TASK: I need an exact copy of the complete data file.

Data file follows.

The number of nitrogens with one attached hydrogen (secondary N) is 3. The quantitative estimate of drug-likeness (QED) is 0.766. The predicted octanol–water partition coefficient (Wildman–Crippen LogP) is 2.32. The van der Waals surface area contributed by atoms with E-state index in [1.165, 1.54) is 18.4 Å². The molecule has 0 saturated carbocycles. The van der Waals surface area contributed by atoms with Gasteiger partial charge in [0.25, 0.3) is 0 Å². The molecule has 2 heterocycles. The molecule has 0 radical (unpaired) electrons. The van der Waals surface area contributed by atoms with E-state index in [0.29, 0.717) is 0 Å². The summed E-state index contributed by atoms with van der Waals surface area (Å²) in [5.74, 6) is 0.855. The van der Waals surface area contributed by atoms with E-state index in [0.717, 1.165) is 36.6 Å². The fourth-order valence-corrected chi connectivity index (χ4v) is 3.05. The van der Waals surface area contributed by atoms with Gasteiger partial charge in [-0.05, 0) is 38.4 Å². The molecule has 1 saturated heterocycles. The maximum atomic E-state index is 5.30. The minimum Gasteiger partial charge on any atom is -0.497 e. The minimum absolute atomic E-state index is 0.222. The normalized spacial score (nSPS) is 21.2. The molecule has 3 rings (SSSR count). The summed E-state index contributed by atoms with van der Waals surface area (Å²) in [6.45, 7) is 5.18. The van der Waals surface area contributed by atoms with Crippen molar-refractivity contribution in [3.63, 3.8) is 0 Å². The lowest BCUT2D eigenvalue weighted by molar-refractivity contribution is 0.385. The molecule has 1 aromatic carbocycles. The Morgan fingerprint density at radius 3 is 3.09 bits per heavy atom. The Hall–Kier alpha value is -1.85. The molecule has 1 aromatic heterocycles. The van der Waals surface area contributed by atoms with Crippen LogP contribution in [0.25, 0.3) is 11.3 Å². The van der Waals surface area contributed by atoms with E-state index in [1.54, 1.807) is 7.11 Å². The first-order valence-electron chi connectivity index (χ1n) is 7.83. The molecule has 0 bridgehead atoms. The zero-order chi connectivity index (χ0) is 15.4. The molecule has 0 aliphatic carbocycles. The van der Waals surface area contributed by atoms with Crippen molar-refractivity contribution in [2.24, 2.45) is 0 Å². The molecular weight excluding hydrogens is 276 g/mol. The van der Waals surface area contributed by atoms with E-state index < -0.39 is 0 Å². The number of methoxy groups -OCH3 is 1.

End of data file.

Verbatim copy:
The number of nitrogens with one attached hydrogen (secondary N) is 3. The quantitative estimate of drug-likeness (QED) is 0.766. The predicted octanol–water partition coefficient (Wildman–Crippen LogP) is 2.32. The van der Waals surface area contributed by atoms with E-state index in [1.165, 1.54) is 18.4 Å². The molecule has 0 saturated carbocycles. The van der Waals surface area contributed by atoms with Gasteiger partial charge in [0.25, 0.3) is 0 Å². The molecule has 2 heterocycles. The molecule has 0 radical (unpaired) electrons. The van der Waals surface area contributed by atoms with E-state index in [0.29, 0.717) is 0 Å². The summed E-state index contributed by atoms with van der Waals surface area (Å²) in [5.74, 6) is 0.855. The van der Waals surface area contributed by atoms with E-state index in [0.717, 1.165) is 36.6 Å². The fourth-order valence-corrected chi connectivity index (χ4v) is 3.05. The van der Waals surface area contributed by atoms with Gasteiger partial charge in [-0.05, 0) is 38.4 Å². The molecule has 1 saturated heterocycles. The maximum atomic E-state index is 5.30. The minimum Gasteiger partial charge on any atom is -0.497 e. The minimum absolute atomic E-state index is 0.222. The normalized spacial score (nSPS) is 21.2. The molecule has 3 rings (SSSR count). The summed E-state index contributed by atoms with van der Waals surface area (Å²) in [6.45, 7) is 5.18. The van der Waals surface area contributed by atoms with Crippen molar-refractivity contribution in [3.63, 3.8) is 0 Å². The lowest BCUT2D eigenvalue weighted by molar-refractivity contribution is 0.385. The molecule has 1 aromatic carbocycles. The Morgan fingerprint density at radius 3 is 3.09 bits per heavy atom. The Hall–Kier alpha value is -1.85. The molecule has 1 aromatic heterocycles. The van der Waals surface area contributed by atoms with Crippen LogP contribution in [0.25, 0.3) is 11.3 Å². The van der Waals surface area contributed by atoms with E-state index in [1.54, 1.807) is 7.11 Å². The first-order valence-electron chi connectivity index (χ1n) is 7.83. The molecule has 0 bridgehead atoms. The zero-order chi connectivity index (χ0) is 15.4. The molecule has 0 aliphatic carbocycles. The van der Waals surface area contributed by atoms with Crippen molar-refractivity contribution in [2.24, 2.45) is 0 Å². The molecular weight excluding hydrogens is 276 g/mol. The van der Waals surface area contributed by atoms with E-state index < -0.39 is 0 Å². The number of methoxy groups -OCH3 is 1.